By Staff Reports, ANAD Public AffairsApril 5, 2018
ANNISTON ARMY DEPOT, Ala. -- Gen. Gus Perna, Army Materiel Command commander and the Army's senior logistician, toured Anniston Army Depot Wednesday, viewing various production shops to see how ANAD reclaims components and overhauls or repairs combat vehicles and equipment.
During the tour, Perna visited the Powertrain Flexible Maintenance Facility. Built in 2009, the building is capable of remanufacturing 1,875 engines per year on one shift.
Perna also toured the Combat Vehicle Repair Facility. With approximately five acres of floor space, the building is the largest on depot, housing combat vehicle disassembly and assembly.
After viewing M1 disassembly and assembly operations, the tour followed the combat vehicle overhaul process to the Turbine Engine Facility. There, he saw the overhaul, refurbishment, rebuild and testing processes which go into creating like-new AGT1500 turbine engines.
ANAD is known for its ability to reclaim used components and the next stop on the tour showcased that capability.
In one of the depot's machine shops, Perna was able to see sheet metal work being performed as well as electron beam welding. The last stop on the tour showcased the finished product as Perna was able to see the Final Operations Division, where completed combat vehicles are tested before being turned over to the Defense Logistics Agency for shipment to the customer.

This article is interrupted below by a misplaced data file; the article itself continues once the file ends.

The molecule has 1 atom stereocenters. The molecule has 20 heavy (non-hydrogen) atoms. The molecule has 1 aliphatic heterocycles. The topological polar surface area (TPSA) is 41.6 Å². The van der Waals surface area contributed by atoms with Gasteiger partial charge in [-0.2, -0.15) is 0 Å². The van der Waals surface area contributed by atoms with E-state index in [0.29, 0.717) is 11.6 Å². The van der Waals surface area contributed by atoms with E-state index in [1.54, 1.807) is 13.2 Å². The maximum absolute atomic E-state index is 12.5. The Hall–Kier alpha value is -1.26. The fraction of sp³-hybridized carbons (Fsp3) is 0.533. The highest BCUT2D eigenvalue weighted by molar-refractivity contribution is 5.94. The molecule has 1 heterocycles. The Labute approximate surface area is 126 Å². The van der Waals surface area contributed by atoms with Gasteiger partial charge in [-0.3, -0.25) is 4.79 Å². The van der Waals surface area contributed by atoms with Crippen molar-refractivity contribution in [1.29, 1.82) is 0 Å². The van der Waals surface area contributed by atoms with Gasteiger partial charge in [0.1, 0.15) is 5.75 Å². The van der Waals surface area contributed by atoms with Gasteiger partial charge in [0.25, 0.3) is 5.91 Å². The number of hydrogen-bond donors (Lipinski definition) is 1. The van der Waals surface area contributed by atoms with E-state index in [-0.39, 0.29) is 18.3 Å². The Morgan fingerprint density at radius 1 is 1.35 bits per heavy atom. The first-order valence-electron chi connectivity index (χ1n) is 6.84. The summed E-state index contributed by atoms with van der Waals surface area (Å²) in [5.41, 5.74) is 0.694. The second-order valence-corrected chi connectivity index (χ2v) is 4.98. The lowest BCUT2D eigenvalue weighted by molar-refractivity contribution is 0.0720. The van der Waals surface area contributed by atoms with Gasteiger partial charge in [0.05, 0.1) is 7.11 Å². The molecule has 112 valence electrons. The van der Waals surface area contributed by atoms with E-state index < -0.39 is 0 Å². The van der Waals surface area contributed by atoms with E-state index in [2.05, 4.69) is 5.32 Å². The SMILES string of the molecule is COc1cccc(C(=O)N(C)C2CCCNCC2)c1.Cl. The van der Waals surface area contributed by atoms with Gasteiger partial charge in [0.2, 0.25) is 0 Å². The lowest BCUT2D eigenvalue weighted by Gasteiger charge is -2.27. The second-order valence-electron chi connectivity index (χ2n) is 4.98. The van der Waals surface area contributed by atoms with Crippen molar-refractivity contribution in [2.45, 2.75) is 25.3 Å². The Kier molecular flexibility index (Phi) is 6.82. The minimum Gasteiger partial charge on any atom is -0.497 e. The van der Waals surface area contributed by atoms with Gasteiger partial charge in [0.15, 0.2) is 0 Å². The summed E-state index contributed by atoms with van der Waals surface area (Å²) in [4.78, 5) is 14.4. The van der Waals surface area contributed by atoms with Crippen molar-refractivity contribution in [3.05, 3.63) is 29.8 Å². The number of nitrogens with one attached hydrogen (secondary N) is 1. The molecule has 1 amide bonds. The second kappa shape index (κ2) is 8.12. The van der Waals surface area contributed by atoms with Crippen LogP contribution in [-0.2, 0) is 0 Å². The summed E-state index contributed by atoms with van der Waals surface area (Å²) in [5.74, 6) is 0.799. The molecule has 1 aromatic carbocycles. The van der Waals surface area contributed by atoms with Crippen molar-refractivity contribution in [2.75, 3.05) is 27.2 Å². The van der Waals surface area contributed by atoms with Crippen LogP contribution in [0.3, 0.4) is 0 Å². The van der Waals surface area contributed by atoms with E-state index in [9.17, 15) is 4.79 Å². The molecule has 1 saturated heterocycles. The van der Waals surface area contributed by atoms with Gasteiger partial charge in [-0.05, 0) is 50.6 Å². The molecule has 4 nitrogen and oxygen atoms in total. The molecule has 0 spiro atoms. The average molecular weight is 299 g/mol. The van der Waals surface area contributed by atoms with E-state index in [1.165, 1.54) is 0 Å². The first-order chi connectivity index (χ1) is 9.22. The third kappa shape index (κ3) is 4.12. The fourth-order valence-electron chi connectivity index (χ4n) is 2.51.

"It's great to be at Anniston Army Depot, a one-of-a-kind facility that contributes a great deal to the readiness of our Army," said Perna. "This depot has provided a critical maintenance capability for our Army for more than 75 years and their impact is as critical today as it was during World War II."
ANAD is one of 23 depots, arsenals and ammunition plants which comprise the Army's Organic Industrial Base. The OIB manufactures and resets Army equipment, generating readiness and operational capability throughout Army formations.
"The Anniston workforce are true artisans who do important work to support the readiness of our Soldiers," Perna said. "Their proximity to the battlefield does not correlate to the incredible impact they have to the fight."